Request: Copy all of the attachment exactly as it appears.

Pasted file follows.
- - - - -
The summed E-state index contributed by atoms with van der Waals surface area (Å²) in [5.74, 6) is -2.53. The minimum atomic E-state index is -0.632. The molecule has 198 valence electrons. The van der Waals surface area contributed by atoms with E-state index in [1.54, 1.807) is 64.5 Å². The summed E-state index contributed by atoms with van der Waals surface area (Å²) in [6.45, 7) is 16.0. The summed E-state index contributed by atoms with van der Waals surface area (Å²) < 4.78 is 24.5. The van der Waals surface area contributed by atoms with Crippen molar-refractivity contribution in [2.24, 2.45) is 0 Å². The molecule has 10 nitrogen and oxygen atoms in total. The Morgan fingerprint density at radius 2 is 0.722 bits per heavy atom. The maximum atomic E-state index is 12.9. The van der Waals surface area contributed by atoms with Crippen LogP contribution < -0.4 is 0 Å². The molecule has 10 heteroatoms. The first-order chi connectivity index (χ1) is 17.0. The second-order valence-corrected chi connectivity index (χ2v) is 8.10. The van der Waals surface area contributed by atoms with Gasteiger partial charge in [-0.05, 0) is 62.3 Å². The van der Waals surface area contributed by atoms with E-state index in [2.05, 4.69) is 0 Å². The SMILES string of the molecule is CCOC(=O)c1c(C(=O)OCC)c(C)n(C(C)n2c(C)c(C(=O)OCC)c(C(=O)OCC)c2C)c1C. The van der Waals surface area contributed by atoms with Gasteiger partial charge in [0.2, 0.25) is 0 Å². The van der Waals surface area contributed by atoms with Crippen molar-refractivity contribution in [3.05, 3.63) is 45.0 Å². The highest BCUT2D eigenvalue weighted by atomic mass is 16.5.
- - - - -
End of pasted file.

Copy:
The summed E-state index contributed by atoms with van der Waals surface area (Å²) in [5.74, 6) is -2.53. The minimum atomic E-state index is -0.632. The molecule has 198 valence electrons. The van der Waals surface area contributed by atoms with E-state index in [1.54, 1.807) is 64.5 Å². The summed E-state index contributed by atoms with van der Waals surface area (Å²) in [6.45, 7) is 16.0. The summed E-state index contributed by atoms with van der Waals surface area (Å²) < 4.78 is 24.5. The van der Waals surface area contributed by atoms with Crippen molar-refractivity contribution in [2.24, 2.45) is 0 Å². The molecule has 10 nitrogen and oxygen atoms in total. The Morgan fingerprint density at radius 2 is 0.722 bits per heavy atom. The maximum atomic E-state index is 12.9. The van der Waals surface area contributed by atoms with Crippen LogP contribution < -0.4 is 0 Å². The molecule has 10 heteroatoms. The first-order chi connectivity index (χ1) is 17.0. The second-order valence-corrected chi connectivity index (χ2v) is 8.10. The van der Waals surface area contributed by atoms with Gasteiger partial charge in [-0.05, 0) is 62.3 Å². The van der Waals surface area contributed by atoms with E-state index in [2.05, 4.69) is 0 Å². The SMILES string of the molecule is CCOC(=O)c1c(C(=O)OCC)c(C)n(C(C)n2c(C)c(C(=O)OCC)c(C(=O)OCC)c2C)c1C. The van der Waals surface area contributed by atoms with Gasteiger partial charge in [0.2, 0.25) is 0 Å². The van der Waals surface area contributed by atoms with Crippen molar-refractivity contribution in [3.05, 3.63) is 45.0 Å². The highest BCUT2D eigenvalue weighted by atomic mass is 16.5.